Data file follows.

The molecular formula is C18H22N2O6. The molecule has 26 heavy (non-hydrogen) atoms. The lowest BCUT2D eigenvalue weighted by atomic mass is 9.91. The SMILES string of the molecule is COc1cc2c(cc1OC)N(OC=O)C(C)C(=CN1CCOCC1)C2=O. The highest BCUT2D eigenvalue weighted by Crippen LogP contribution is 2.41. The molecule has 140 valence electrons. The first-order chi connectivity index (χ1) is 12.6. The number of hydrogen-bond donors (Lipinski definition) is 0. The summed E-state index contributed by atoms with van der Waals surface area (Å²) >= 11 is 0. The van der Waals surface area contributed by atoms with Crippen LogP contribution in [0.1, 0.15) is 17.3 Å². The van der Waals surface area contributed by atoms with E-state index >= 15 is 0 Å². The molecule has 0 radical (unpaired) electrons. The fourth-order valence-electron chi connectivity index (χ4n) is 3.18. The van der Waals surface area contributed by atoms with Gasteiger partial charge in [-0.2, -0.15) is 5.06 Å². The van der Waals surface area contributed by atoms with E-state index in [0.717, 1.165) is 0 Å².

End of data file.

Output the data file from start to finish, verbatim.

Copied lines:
The molecular formula is C18H22N2O6. The molecule has 26 heavy (non-hydrogen) atoms. The lowest BCUT2D eigenvalue weighted by atomic mass is 9.91. The SMILES string of the molecule is COc1cc2c(cc1OC)N(OC=O)C(C)C(=CN1CCOCC1)C2=O. The highest BCUT2D eigenvalue weighted by Crippen LogP contribution is 2.41. The molecule has 140 valence electrons. The first-order chi connectivity index (χ1) is 12.6. The number of hydrogen-bond donors (Lipinski definition) is 0. The summed E-state index contributed by atoms with van der Waals surface area (Å²) >= 11 is 0. The van der Waals surface area contributed by atoms with Crippen LogP contribution in [0.1, 0.15) is 17.3 Å². The van der Waals surface area contributed by atoms with E-state index >= 15 is 0 Å². The molecule has 0 radical (unpaired) electrons. The fourth-order valence-electron chi connectivity index (χ4n) is 3.18. The van der Waals surface area contributed by atoms with Gasteiger partial charge in [-0.2, -0.15) is 5.06 Å². The van der Waals surface area contributed by atoms with E-state index in [0.717, 1.165) is 0 Å².